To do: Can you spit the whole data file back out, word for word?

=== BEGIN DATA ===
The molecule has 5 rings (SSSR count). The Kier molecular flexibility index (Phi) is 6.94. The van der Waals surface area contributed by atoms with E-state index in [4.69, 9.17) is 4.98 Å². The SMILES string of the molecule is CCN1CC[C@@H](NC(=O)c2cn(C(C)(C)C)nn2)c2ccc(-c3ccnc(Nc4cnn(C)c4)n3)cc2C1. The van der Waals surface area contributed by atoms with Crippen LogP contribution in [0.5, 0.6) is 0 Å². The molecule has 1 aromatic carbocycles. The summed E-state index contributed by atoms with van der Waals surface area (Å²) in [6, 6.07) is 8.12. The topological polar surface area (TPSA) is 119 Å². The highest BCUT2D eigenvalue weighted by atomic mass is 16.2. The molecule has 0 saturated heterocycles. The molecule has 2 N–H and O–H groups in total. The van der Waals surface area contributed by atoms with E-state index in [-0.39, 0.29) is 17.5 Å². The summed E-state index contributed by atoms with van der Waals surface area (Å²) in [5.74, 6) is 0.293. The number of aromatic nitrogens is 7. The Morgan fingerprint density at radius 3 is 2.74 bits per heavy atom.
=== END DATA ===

The molecule has 5 rings (SSSR count). The Kier molecular flexibility index (Phi) is 6.94. The van der Waals surface area contributed by atoms with E-state index in [4.69, 9.17) is 4.98 Å². The SMILES string of the molecule is CCN1CC[C@@H](NC(=O)c2cn(C(C)(C)C)nn2)c2ccc(-c3ccnc(Nc4cnn(C)c4)n3)cc2C1. The van der Waals surface area contributed by atoms with Crippen LogP contribution in [0.5, 0.6) is 0 Å². The molecule has 1 aromatic carbocycles. The summed E-state index contributed by atoms with van der Waals surface area (Å²) in [6, 6.07) is 8.12. The topological polar surface area (TPSA) is 119 Å². The highest BCUT2D eigenvalue weighted by atomic mass is 16.2. The molecule has 0 saturated heterocycles. The molecule has 2 N–H and O–H groups in total. The van der Waals surface area contributed by atoms with E-state index in [-0.39, 0.29) is 17.5 Å². The summed E-state index contributed by atoms with van der Waals surface area (Å²) in [5.74, 6) is 0.293. The number of aromatic nitrogens is 7. The Morgan fingerprint density at radius 3 is 2.74 bits per heavy atom.